I have discussed this before, and been yelled at from both sides for it, but I'll say it again anyway. If I'm a cop, and I respond to the household of a former felon for an unrelated matter, (meaning, someone besides them was in trouble,) and I saw he had a shotgun behind the door, but I saw no indication that he was using it in anything besides a defensive role, I would probably look the other way. He probably has more need for a defensive arm than any of us.

    Yes, they must get rid of all firearms. I have absolutely no way of knowing how this would be enforced, the fact that they were convicted of one crime isn't in and of itself probable cause to believe that they are committing another crime, (being a felon posessing a firearm,) I know that most gun owners wouldn't have too much trouble handing them off to friends and family.
  4. Frank Ettin

    Frank Ettin Moderator

    Apr 29, 2006
    California - San Francisco Bay Area
    +1, mljdeckard. And I have to say that it really doesn't bother me that convicted felons can't have guns. That's part of the baggage that goes with committing a felony.

    Convicted felons continue to have the legal right to defend themselves, but they can't have guns.

    And yes, someone convicted of a felony (some misdemeanors) will lose his guns. I'm not sure how this actually gets done.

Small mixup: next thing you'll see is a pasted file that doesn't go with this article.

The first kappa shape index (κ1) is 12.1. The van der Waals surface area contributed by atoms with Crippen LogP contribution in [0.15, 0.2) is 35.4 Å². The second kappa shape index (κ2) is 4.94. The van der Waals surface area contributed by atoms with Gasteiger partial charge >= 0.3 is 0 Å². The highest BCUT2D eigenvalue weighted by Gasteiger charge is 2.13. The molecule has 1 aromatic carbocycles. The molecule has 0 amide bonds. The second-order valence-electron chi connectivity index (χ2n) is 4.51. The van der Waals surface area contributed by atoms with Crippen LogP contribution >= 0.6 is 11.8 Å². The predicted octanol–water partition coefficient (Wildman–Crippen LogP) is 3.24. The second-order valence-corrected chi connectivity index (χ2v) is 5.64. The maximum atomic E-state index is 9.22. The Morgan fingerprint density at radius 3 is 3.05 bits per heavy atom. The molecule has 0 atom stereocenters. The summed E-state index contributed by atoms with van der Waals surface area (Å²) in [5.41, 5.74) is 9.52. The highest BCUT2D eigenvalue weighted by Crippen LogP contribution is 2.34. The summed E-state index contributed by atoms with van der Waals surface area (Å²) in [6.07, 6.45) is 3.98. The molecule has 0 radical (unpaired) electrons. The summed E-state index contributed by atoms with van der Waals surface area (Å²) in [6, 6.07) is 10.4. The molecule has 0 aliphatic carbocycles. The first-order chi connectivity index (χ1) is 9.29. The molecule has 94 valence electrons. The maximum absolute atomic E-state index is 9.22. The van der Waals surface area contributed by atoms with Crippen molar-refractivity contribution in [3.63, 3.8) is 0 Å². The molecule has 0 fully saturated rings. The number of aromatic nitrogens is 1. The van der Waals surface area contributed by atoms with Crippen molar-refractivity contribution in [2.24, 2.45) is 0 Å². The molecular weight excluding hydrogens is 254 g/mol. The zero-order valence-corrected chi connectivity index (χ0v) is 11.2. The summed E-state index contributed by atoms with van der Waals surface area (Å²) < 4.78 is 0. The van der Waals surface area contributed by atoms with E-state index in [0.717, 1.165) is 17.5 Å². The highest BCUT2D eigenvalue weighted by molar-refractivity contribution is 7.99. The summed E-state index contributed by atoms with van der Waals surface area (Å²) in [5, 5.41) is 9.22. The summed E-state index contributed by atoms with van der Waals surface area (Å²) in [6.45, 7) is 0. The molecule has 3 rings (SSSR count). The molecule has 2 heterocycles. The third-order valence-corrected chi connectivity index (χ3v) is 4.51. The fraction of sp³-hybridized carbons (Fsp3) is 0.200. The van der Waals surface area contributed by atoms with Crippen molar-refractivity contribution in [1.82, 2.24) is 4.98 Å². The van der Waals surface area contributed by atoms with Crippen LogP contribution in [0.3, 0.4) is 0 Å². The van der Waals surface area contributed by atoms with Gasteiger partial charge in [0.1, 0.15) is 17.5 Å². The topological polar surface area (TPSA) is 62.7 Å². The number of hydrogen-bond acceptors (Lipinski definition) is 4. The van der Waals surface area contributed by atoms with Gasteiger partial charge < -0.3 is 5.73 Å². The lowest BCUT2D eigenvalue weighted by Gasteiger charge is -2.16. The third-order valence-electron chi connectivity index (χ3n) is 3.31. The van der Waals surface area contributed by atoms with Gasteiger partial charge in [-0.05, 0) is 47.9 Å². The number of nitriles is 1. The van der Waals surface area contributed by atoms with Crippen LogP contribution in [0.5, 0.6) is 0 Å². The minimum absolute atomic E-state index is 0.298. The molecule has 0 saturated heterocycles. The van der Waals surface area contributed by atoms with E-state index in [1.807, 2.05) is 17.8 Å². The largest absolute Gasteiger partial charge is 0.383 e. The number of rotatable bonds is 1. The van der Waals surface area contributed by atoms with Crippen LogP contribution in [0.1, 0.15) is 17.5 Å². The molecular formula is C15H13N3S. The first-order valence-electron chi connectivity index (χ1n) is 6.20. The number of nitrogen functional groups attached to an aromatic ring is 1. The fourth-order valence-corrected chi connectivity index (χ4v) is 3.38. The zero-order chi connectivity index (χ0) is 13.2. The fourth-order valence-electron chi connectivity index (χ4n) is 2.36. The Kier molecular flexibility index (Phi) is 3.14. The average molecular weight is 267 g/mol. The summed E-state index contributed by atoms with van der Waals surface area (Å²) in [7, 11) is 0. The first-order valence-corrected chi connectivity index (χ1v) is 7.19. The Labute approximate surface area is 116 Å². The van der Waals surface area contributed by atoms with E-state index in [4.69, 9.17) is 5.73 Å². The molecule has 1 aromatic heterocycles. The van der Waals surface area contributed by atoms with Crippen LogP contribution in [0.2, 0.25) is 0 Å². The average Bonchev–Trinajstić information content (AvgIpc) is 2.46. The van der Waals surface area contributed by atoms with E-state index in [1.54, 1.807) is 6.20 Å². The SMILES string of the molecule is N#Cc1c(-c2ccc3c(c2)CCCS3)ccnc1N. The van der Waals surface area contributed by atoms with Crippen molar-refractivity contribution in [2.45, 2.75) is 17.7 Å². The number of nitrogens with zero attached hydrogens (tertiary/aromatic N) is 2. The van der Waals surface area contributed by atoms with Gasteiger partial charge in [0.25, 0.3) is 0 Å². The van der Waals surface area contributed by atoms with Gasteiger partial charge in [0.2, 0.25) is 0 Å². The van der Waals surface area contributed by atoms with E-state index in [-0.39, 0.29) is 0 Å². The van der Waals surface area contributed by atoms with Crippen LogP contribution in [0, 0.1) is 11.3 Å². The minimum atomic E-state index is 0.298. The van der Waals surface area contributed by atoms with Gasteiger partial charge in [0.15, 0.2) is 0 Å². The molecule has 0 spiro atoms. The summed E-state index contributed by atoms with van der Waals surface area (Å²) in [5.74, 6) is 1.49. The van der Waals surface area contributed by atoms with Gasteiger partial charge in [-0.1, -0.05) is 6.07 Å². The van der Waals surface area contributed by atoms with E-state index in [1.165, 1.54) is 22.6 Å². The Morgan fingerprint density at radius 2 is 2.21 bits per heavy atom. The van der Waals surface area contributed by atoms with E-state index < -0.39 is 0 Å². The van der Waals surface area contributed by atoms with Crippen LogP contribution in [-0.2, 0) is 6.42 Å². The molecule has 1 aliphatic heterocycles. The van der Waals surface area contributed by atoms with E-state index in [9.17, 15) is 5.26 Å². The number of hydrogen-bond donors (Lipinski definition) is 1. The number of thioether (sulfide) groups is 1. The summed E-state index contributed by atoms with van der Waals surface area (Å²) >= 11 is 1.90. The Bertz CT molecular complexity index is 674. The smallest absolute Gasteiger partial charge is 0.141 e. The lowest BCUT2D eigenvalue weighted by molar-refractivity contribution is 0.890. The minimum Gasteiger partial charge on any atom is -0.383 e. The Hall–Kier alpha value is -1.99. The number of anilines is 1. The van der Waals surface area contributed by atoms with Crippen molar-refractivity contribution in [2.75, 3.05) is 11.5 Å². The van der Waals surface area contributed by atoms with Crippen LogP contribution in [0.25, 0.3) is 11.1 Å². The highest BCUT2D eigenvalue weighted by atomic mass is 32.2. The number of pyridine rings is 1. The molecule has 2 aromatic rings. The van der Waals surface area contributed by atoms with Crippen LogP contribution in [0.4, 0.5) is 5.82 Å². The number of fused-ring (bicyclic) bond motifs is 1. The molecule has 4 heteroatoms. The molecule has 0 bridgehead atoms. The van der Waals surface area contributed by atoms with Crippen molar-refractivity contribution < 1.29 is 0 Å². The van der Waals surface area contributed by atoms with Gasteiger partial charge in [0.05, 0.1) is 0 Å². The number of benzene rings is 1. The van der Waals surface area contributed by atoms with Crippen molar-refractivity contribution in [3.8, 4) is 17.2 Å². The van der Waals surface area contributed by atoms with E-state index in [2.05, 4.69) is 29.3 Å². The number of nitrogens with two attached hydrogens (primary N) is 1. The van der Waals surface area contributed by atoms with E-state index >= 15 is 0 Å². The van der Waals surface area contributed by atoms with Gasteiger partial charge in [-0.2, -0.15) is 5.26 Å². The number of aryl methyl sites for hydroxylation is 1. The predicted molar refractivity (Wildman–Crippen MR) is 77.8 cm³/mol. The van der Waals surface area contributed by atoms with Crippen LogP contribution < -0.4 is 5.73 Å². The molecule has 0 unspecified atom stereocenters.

5. notorious

    notorious Member

    Dec 23, 2008
    Behind Enemy Lines
    Felons are prohibited for life from owning any firearms.

    In CA, misdemeanants are prohibited for 10 years if it is a crime of violence.

    If you get your felony reduced to a misdemeanor and expunged, you can get your right to own a firearm back.

    If you are a gun owner and get busted for a felony, you have to give up your firearms, via sale, gift, etc.

    The laws are black and white and if you give it to your wife, while you don't own it, you can be legally construed to have possession.

    The law is felons in possession, not felons in ownership so you can conceivably get in trouble even if it's not your gun but you live in the same house and have access to the gun. I don't know of any prosecutions for this but I am not a subscriber to the Prosecutorial Abuse Weekly Newsletter either.

    As for self-defense... oh well, get a bat or crowbar like that idiot from Ashland and see if you can convince some other felons to be nice.
  6. RP88

    RP88 Member

    Jan 1, 2008
    to my understanding, there are several ways to get rid of guns.

    One is of course to pass them off to friend or family. But, that means that they belong to them. You can't use, possess, etc. It's gone from you.

    Another is to forfeit them to the court. Some states can/may/will order you to (in)voluntarily turn in certain types of property at times. Guns can be one of them, of course. They'll also take away your license to carry, license to buy, own, etc. Look up your local laws for that. It will depend on the crime and the nature of other things.

    There is also a way to have the weapons 'supervised', usually by an FFL or someone of such related field, and assist you in selling them. As long as you don't possess them, basically. I don't know exactly how that works, though.

    And the last and most likely the most common way: have them seized by the court/police after they rip through everything you own or catch you with it during the arrest.